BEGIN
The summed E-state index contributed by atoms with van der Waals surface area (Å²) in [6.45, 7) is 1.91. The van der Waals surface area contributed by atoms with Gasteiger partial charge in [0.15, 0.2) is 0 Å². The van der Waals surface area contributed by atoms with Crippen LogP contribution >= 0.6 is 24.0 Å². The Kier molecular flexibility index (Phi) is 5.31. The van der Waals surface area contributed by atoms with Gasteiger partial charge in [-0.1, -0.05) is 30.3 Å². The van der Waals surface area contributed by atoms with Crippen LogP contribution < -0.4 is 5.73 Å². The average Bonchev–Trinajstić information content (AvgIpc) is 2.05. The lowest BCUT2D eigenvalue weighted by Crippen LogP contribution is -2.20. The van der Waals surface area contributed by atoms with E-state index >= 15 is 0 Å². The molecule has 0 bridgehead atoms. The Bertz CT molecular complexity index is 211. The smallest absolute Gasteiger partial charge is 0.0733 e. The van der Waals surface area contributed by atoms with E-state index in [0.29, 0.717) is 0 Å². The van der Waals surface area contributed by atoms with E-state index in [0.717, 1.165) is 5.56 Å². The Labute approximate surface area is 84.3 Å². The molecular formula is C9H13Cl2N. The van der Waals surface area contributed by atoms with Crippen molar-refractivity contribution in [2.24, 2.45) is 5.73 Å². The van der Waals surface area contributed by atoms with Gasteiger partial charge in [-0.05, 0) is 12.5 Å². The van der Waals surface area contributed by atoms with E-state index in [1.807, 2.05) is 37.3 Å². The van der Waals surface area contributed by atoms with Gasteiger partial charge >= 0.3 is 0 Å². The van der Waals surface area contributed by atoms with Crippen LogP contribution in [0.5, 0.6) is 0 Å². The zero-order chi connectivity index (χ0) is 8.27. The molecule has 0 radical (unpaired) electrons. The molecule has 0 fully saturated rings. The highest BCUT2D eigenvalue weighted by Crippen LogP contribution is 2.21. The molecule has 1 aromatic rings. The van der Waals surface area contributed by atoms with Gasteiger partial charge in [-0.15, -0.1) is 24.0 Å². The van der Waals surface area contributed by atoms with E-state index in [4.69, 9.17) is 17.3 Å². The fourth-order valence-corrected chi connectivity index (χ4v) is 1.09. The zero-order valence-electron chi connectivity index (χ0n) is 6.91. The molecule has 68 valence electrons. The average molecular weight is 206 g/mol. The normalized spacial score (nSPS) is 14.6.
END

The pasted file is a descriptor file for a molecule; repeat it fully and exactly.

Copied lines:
The summed E-state index contributed by atoms with van der Waals surface area (Å²) in [6.45, 7) is 1.91. The van der Waals surface area contributed by atoms with Gasteiger partial charge in [0.15, 0.2) is 0 Å². The van der Waals surface area contributed by atoms with Crippen LogP contribution >= 0.6 is 24.0 Å². The Kier molecular flexibility index (Phi) is 5.31. The van der Waals surface area contributed by atoms with Gasteiger partial charge in [-0.1, -0.05) is 30.3 Å². The van der Waals surface area contributed by atoms with Crippen LogP contribution < -0.4 is 5.73 Å². The average Bonchev–Trinajstić information content (AvgIpc) is 2.05. The lowest BCUT2D eigenvalue weighted by Crippen LogP contribution is -2.20. The van der Waals surface area contributed by atoms with E-state index >= 15 is 0 Å². The molecule has 0 bridgehead atoms. The Bertz CT molecular complexity index is 211. The smallest absolute Gasteiger partial charge is 0.0733 e. The van der Waals surface area contributed by atoms with E-state index in [0.29, 0.717) is 0 Å². The van der Waals surface area contributed by atoms with E-state index in [0.717, 1.165) is 5.56 Å². The Labute approximate surface area is 84.3 Å². The molecular formula is C9H13Cl2N. The van der Waals surface area contributed by atoms with Crippen molar-refractivity contribution in [2.24, 2.45) is 5.73 Å². The van der Waals surface area contributed by atoms with Gasteiger partial charge in [-0.05, 0) is 12.5 Å². The van der Waals surface area contributed by atoms with E-state index in [1.807, 2.05) is 37.3 Å². The van der Waals surface area contributed by atoms with Gasteiger partial charge >= 0.3 is 0 Å². The van der Waals surface area contributed by atoms with Crippen LogP contribution in [0.5, 0.6) is 0 Å². The zero-order chi connectivity index (χ0) is 8.27. The molecule has 0 radical (unpaired) electrons. The molecule has 0 fully saturated rings. The highest BCUT2D eigenvalue weighted by Crippen LogP contribution is 2.21. The molecule has 1 aromatic rings. The van der Waals surface area contributed by atoms with Gasteiger partial charge in [-0.15, -0.1) is 24.0 Å². The van der Waals surface area contributed by atoms with E-state index in [4.69, 9.17) is 17.3 Å². The fourth-order valence-corrected chi connectivity index (χ4v) is 1.09. The zero-order valence-electron chi connectivity index (χ0n) is 6.91. The molecule has 68 valence electrons. The average molecular weight is 206 g/mol. The normalized spacial score (nSPS) is 14.6.